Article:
The deal was done, and Net­flix had placed its trust on a con­tent-ori­ented pro­duc­tion house. Now be­gan the hunt for the writ­ers who would turn the 900-page book into a fi­nite stream­ing show. Datta Dave (of Tulsea Pic­tures) rep­re­sents a lot of screen­writ­ers in the coun­try, in­clud­ing Varun Grover, the na­tional award-win­ning lyri­cist, who has writ­ten the crit­i­cally ac­claimed Masaan. Datta, dur­ing the In­dian Screen­writ­ing Con­fer­ence 2016, told Varun about the se­ries and that Phan­tom was look­ing for writ­ers. Varun ini­tially refused to do it as he was work­ing on mak­ing his own film, but Datta in­sisted on him read­ing the book be­fore mak­ing a de­ci­sion. Varun’s main ap­pre­hen­sion was to­wards the gang­ster genre of the book which is done to death in In­dia, but 400 pages into the book and he was hooked. Af­ter three days, Varun was roped into the writ­ing team of Sa­cred Games. The fe­male screen­writer of the show, Smita Singh, was also man­aged by Datta and just like Varun, she had her con­cerns too. Her main con­cern was that the book be­ing a cops and rob­bers kind shouldn’t leave her to write only the fe­male char­ac­ters. As a writer, she’s en­thralled by the life of cops and would want to write ev­ery­thing about cops, given a choice. Her con­vinc­ing mo­ment was on the day the themes of the book were dis­cussed which left her teary eyed. The third screen­writer of the show, Vas­ant Nath, who has as­sisted di­rec­tor Deepa Mehta and has made award-win­ning short films, was also daz­zled by the of­fer of writ­ing a vi­o­lent se­ries as it was not his genre. The writ­ing of the book, which Vas­ant de­scribes as ‘some­thing that is dark but has been turned into a thing of beauty by Mr Chan­dra’, drew him in. Also, Datta gave Vas­ant the book, The TV Showrun­ner’s Roadmap, to ease him into the process. He was con­fi­dent that af­ter read­ing the book, he’d be­come a master of the ‘Writ­ers Room’ but weeks into the script­ing, he re­alised that none of that ac­tu­ally worked.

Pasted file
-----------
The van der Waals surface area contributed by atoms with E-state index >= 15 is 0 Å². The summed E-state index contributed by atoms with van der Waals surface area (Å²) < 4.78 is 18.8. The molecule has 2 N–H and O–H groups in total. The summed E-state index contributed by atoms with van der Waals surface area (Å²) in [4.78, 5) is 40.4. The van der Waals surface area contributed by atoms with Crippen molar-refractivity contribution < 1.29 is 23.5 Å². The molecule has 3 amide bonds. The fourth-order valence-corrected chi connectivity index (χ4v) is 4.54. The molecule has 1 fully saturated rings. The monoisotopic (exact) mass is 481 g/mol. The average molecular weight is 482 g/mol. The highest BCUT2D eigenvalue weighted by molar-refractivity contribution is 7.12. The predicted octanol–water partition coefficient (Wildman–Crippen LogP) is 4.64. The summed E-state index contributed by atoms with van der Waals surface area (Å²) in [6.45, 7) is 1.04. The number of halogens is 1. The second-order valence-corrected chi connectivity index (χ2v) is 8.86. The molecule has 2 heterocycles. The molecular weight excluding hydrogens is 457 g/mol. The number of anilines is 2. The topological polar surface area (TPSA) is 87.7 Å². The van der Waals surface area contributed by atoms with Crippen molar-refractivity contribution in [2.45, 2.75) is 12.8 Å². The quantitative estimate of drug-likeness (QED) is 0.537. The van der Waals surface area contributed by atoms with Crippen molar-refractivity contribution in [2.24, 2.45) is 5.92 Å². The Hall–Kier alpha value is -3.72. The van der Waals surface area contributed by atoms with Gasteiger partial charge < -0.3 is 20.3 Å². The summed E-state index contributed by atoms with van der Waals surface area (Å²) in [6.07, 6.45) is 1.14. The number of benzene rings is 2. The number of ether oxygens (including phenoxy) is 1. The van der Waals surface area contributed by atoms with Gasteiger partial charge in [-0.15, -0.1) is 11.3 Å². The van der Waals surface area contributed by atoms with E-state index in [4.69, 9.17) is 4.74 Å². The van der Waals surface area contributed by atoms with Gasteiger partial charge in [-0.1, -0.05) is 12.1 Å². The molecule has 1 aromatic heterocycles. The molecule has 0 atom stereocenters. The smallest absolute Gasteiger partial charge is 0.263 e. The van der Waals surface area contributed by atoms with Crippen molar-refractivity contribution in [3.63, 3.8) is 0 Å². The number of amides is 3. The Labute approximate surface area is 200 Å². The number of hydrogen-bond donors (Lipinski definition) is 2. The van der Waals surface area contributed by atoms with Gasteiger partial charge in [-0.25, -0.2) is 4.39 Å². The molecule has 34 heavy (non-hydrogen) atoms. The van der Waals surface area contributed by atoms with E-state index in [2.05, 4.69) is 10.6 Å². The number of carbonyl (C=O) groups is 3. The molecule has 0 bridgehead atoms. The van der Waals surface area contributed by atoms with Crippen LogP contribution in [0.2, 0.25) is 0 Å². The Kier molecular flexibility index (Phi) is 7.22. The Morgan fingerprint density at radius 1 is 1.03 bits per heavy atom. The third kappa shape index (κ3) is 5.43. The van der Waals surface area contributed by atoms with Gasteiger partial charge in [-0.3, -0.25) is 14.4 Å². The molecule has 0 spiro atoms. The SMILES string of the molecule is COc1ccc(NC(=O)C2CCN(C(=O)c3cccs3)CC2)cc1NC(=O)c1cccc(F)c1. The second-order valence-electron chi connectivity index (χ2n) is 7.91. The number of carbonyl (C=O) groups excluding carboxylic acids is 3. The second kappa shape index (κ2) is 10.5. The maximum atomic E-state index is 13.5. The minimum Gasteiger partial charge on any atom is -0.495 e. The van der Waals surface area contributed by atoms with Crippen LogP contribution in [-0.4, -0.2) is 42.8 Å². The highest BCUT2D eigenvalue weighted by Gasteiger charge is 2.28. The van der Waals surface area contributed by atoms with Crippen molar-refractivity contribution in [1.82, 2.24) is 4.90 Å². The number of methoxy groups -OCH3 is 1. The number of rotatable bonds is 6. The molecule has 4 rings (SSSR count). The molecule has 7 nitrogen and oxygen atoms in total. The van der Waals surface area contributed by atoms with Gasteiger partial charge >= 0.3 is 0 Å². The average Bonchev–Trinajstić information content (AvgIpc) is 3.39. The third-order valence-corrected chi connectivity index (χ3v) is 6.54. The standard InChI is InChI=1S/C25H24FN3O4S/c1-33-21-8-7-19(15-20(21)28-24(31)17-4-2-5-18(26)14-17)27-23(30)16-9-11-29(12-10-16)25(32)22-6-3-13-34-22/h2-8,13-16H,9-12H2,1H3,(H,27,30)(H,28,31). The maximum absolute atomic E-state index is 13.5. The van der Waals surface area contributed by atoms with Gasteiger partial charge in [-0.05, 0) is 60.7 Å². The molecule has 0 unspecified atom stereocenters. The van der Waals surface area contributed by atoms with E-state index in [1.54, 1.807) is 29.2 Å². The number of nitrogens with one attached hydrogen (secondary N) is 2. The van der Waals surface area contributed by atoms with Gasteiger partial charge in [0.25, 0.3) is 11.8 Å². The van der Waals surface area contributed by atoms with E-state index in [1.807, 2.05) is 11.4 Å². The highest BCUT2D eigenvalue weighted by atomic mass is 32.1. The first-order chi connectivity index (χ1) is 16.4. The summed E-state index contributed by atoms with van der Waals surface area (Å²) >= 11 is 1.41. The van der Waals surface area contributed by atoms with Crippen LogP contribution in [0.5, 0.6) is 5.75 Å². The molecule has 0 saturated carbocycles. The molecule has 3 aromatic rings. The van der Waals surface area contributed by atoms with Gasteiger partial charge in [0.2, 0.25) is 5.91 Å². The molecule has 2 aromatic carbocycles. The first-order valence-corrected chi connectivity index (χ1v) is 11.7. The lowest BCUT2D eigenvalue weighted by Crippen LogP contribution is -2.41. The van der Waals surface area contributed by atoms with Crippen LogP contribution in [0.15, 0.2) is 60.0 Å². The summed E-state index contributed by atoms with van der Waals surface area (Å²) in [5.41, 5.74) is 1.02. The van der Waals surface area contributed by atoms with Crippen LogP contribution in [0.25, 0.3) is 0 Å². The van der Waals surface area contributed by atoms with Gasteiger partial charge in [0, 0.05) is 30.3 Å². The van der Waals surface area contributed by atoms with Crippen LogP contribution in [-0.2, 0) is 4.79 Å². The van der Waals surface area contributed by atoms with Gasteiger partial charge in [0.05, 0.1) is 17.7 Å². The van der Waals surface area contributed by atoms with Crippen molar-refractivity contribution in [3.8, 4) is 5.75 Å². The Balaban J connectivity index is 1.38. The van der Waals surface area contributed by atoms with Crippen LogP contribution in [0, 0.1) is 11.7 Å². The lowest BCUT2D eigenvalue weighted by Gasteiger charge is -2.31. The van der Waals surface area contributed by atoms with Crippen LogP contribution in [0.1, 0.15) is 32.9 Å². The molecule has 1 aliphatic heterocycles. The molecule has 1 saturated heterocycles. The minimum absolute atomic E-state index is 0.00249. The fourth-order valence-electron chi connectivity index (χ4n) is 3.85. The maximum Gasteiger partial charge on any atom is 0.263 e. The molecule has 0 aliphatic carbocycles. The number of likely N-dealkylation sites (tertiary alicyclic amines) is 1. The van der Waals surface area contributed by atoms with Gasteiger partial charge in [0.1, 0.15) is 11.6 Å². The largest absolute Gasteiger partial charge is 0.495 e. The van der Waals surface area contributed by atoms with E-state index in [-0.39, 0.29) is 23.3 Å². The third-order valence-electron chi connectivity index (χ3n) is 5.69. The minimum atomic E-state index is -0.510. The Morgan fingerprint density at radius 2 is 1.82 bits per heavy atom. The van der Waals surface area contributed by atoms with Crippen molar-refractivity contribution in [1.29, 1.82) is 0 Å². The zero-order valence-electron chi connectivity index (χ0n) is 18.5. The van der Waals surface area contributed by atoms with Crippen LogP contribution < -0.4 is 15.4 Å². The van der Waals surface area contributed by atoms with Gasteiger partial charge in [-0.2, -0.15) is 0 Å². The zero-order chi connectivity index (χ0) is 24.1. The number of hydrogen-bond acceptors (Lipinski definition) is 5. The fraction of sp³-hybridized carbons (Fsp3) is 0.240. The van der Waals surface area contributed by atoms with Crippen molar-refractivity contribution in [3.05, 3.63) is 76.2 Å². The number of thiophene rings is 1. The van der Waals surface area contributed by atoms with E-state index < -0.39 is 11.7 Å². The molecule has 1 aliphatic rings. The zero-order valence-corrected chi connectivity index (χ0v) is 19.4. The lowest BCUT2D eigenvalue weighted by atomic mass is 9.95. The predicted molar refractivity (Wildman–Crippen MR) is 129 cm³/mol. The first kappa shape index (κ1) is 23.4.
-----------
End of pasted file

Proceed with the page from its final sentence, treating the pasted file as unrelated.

The Process Of Adapt­ing A Book Into A Script